The first time I went to Shirube in Shibuya, I was rather confused. My friend, guiding our group, led us down a main street, and then took us into a corridor in a building, where we passed a row of closed shops, seemingly heading for a dead end. He then opened a heavy, industrial-looking door that I would have assumed was meant for staff only. The door opened, revealing a passage that looked over the train tracks and a park behind the row of buildings. We walked down the passage to a tiny door we had to duck through, where we arrived at the dimly lit location. Staff greeted us, we took off our shoes, and headed in.
I’ll admit, part of the appeal of the place is the “hidden” factor, but if the dining experience itself wasn’t a pleasant one, I wouldn’t be writing this post. There are plenty of “hidden” restaurants (“hidden” is relative and temporary, you know) in this city, but just because something is “hidden” does not necessarily mean it’s worth visiting.
The Shibuya location of Shirube is popular. Recommendations are highly recommended (can be difficult to get in without one on weekends), but if you plan even a couple days in advance, this probably won’t be an issue. Clientele is typically late 20s to early 40s folk looking for a bit of fun but without the smoke and sweat of your “typical” izakaya. Izakaya (ee-zah-kai-yah), for reference, is a word used to refer to a popular style of dining establishment in Japan. They’re not quite restaurants, not quite bars. It’s not the kind of place where one goes to order one’s own entrée. A series of smallish dishes are ordered and shared among your group.
This Shibuya location offers a nice seasonal sushi menu, simply prepared grilled fish, and favorites like karaage (kah-rah-ah-gay, fried chicken). Prices are reasonable, and you can arrange a course in advance (along with an all-you-can-drink option), for around 4,000 yen ($40ish) per person.
I visited this summer with two friends. Our plans for the evening included attending a party with a yukata dress code, so we dressed up and headed to Shirube for dinner beforehand, where (luckily enough), we were able to secure day-of reservations at the counter.
The restaurant is one of many owned by Raku Corporation (link in Japanese). An intrepid Japanese blogger wrote a post I’ll call: “Hey, this is a great izakaya! Wait, shit, it’s another Shirube!” The blogger notes that he doesn’t necessarily have anything against the chain; he’s still fine to visit, but he’s caught on to their shtick. The corporation has a few very effective marketing tricks up its sleeve, which this blogger has made a comprehensive list of, all of which we experienced during this visit. I’ll write about our experiences and let you decide what was “real.”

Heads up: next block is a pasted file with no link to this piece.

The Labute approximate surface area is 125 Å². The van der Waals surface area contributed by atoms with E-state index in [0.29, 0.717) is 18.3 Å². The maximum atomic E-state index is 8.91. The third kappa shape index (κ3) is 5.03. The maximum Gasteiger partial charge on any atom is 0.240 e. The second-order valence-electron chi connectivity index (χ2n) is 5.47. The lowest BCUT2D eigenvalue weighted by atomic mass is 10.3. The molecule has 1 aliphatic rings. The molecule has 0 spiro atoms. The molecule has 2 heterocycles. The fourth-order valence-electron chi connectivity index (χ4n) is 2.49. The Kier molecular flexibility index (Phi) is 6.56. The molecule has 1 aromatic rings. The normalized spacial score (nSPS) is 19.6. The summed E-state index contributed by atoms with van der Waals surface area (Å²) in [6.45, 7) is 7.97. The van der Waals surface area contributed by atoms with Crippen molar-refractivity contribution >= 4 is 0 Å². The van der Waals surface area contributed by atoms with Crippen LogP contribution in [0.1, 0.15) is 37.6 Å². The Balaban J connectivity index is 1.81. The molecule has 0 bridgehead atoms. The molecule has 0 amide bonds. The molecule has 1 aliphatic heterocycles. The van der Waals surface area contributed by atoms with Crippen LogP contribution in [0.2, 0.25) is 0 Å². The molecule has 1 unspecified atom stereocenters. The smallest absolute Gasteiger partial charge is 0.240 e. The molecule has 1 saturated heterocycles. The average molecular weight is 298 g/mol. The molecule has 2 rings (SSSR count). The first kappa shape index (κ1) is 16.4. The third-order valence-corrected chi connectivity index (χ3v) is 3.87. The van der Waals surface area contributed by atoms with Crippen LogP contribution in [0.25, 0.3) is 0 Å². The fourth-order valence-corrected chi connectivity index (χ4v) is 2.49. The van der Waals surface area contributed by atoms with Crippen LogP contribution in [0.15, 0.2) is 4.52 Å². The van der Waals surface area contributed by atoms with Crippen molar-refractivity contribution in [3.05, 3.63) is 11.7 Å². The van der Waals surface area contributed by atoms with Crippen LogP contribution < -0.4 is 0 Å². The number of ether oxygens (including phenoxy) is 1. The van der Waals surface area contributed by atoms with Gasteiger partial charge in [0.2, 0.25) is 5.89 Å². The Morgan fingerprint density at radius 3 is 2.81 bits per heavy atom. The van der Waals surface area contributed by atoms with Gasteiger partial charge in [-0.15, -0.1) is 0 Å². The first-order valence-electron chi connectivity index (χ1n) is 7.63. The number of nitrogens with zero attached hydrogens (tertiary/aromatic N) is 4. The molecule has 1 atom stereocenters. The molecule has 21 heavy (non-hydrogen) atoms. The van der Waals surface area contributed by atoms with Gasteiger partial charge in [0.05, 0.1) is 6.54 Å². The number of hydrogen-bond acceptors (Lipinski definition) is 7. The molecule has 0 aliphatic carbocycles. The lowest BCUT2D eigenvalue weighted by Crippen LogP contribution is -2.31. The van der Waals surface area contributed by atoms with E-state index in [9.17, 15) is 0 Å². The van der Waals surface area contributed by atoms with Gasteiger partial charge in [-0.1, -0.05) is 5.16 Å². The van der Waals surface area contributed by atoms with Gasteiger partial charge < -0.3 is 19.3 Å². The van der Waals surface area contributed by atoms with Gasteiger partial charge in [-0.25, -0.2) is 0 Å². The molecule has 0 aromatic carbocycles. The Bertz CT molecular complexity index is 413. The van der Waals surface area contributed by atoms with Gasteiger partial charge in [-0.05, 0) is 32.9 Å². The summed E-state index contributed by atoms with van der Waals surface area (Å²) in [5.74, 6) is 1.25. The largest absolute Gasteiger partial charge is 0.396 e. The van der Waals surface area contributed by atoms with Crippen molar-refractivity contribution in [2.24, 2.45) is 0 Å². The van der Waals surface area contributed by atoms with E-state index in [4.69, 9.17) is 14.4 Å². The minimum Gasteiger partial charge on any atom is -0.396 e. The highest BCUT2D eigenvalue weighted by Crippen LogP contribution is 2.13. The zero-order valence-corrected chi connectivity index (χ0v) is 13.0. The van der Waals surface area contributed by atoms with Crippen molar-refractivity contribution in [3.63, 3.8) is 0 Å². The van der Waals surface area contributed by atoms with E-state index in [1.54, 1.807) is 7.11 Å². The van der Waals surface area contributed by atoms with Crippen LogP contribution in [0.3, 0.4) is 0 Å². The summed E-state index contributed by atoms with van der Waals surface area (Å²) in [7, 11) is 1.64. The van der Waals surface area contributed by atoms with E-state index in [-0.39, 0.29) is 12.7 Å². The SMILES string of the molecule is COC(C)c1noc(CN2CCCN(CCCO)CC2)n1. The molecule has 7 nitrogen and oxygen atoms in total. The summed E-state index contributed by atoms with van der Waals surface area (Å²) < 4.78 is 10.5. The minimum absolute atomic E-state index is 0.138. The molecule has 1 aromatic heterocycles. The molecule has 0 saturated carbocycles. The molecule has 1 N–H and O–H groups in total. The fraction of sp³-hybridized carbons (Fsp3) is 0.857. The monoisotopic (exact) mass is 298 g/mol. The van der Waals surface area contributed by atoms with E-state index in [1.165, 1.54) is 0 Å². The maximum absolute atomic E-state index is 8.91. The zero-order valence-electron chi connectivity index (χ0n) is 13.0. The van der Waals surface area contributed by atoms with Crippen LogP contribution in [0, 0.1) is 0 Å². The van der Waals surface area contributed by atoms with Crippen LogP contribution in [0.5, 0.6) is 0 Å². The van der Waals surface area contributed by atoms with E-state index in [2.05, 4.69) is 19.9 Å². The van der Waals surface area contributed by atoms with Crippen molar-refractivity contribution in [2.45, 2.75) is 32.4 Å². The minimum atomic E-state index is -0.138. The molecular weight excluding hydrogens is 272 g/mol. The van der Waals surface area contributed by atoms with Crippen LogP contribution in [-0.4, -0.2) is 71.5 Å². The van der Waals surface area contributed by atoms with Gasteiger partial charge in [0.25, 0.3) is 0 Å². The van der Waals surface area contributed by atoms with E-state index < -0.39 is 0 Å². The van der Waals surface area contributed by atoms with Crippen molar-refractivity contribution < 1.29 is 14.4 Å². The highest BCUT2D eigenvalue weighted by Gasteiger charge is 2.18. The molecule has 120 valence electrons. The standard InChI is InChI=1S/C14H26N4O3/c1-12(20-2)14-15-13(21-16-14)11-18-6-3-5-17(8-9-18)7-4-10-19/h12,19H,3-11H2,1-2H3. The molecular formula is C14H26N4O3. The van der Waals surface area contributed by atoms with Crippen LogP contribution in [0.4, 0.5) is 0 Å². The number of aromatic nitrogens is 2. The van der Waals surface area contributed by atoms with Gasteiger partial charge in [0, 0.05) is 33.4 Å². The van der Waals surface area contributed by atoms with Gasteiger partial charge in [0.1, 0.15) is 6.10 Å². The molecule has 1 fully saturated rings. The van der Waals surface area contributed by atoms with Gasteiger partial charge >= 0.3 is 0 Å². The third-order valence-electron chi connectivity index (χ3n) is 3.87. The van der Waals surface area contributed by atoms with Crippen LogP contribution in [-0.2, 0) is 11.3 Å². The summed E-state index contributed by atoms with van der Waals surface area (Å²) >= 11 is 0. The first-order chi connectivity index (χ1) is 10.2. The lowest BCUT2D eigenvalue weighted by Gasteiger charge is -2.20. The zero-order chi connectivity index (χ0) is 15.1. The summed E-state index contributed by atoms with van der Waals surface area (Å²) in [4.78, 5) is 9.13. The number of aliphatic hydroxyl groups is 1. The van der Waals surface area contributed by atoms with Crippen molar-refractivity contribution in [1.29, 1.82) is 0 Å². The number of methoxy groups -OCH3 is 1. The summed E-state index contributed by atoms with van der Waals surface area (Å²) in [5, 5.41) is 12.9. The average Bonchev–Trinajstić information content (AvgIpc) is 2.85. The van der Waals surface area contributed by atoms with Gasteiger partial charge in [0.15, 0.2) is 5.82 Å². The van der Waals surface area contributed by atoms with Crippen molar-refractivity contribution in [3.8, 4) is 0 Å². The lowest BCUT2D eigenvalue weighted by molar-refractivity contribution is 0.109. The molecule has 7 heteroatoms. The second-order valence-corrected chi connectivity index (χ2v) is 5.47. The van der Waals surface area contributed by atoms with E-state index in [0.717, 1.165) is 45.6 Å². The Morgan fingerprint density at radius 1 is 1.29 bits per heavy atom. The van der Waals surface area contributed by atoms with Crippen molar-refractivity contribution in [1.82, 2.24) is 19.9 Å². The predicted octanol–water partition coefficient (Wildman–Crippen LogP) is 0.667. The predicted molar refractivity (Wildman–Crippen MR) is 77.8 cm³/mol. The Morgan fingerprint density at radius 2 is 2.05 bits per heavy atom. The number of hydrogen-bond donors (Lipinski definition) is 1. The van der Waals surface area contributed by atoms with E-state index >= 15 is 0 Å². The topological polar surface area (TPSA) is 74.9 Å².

When we were seated at our reserved counter space, we immediately received a salad with a nice dressing, along with a citrusy-scented towel, to clean our hands. We ordered a few items, and the friendly staff upgraded our sushi plate from 3 types of sushi to 6.
Additional choices for the evening were a seasonal fried chicken dish and a personal favorite of mine: cheese and honey tofu. The meal ended with a light bowl of a yuzu-ish soup, provided for free by the restaurant.
Our small group shared nihonshu, served in appropriately cheesy fake bamboo stalks (complete with matching fake bamboo cups). Each of us left pleasantly inebriated and with full stomachs for about 2900 yen each (around $30).
The restaurant isn’t pretentious; it’s got its gimmicks, for sure. If you arrange for the course, for example, at one point you’ll get a grilled fish with lemon. The deal, though, is that the staff bring the dish to your table and ask a member of your group to squeeze the lemon over the fish, at which point the staff will immediately blast it with a torch to cook it there at your table (usually with a little bit of overly enthusiastic praise at your group member’s lemon-spritzing skills).
It’s not grimy or sketchy; staff are typically pleasant. The menu is written in English and Japanese (imperfect English, to be fair). As far as I know, staff are Japanese-speakers only. If you’ve got no Japanese skills, stick to the regular menu and the old point-and-smile technique and you’ll be fine. If you do have Japanese skills (JLPT N3ish), congrats, you can consider options on the “handwritten” special menu.
It’s a great spot to start off a fun Saturday night, or even a good place for a date, I feel. The corporation runs a lot of similar restaurants (with differences in the types of food they offer), but if you just accept that the treatment you’re getting (which is usually friendly and fun) is pure marketing, it’s a nice spot to just relax and enjoy. It’s a solid standby that I like visiting. And I admit it:
The “hidden” factor is still a little fun.